By Mark Fitzpatrick, Director, Non-Proliferation and Disarmament Programme, IISS
The failed launch today of North Korea’s ‘earth observation satellite’ completed a tragedy of Greek epic dimensions for the hermit kingdom’s new young leader, Kim Jung-un. Act One ended on a highly optimistic note on 29 February, with a US–North Korea deal on suspending strategic weapons activity that seemed too good to be true. In Act Two 16 days later, North Korea confirmed that it was indeed too good to be true: the long-range missile test moratorium part of the deal came with an exception in newly inked fine print. Faced with nearly universal calls to desist, North Korea responded with hubris, inviting scores of journalists and experts to observe the launch. Act Three today ended a couple of minutes after lift-off when the Unha-3 rocket began to malfunction and soon fell into the ocean.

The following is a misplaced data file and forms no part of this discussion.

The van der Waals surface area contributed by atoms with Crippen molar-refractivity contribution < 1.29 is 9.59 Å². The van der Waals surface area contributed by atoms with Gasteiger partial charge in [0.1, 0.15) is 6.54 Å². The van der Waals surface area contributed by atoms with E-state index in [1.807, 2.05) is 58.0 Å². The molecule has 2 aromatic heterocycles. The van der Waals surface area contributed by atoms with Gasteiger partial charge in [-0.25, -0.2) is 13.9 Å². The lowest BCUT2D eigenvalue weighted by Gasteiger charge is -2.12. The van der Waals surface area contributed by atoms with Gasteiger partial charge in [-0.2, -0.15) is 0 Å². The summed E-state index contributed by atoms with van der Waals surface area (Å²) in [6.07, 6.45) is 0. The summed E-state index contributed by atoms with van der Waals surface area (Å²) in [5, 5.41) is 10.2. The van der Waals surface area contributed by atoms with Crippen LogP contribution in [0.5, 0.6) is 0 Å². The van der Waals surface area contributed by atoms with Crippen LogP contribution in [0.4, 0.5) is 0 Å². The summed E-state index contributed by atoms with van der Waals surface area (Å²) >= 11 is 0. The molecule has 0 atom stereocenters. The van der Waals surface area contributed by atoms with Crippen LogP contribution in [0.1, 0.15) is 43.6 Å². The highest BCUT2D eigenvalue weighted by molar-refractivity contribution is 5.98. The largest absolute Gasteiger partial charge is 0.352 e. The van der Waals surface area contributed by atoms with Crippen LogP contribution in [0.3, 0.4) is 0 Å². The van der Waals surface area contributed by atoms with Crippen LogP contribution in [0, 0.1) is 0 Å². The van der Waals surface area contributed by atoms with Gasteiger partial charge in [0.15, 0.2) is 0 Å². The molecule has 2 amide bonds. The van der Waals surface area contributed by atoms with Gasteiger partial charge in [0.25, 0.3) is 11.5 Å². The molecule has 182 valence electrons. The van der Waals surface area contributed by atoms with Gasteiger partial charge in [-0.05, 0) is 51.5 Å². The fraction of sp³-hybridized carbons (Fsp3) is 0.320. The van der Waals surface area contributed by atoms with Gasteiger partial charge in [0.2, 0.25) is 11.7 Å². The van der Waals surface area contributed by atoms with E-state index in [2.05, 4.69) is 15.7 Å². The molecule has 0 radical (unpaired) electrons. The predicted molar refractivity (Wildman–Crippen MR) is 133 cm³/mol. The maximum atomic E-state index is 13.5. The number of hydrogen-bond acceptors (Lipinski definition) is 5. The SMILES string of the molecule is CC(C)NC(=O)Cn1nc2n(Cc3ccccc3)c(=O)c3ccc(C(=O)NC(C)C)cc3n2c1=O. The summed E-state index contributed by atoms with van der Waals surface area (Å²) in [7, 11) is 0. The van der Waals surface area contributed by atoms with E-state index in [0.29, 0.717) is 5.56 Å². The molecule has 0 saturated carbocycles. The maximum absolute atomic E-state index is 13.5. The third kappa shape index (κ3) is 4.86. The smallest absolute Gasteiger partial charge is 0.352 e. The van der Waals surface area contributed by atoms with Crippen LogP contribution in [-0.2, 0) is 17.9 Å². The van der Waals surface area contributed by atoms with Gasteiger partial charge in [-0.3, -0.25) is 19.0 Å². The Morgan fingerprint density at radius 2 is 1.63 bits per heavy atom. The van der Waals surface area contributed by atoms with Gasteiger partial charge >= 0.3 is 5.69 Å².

Befitting the tragic theme, Kim Jong-un thus incurs all of the negative consequences for having deceived Washington and violated United Nations Security Council mandates without reaping any of the intended benefits. The prospects for détente with the United States that appeared so promising on Leap Day were needlessly discarded. Instead, Pyongyang faces additional penalties. Although China, as usual, will prevent the UN from imposing sanctions on its North Korean ally, there are other ways the US can make Pyongyang pay a price. This does not just mean stopping the food aid that was promised on 29 February. Washington may also look at the kind of financial-sector sanctions that have proven so effective at harming Iran’s economy. Back in 2005, a relatively small sanction that froze $26 million in North Korean bank accounts in the Macau-based Banco Delta Asia over money-laundering charges caused immense anguish in Pyongyang because it squeezed the leadership’s personal slush fund. Read the rest of this entry »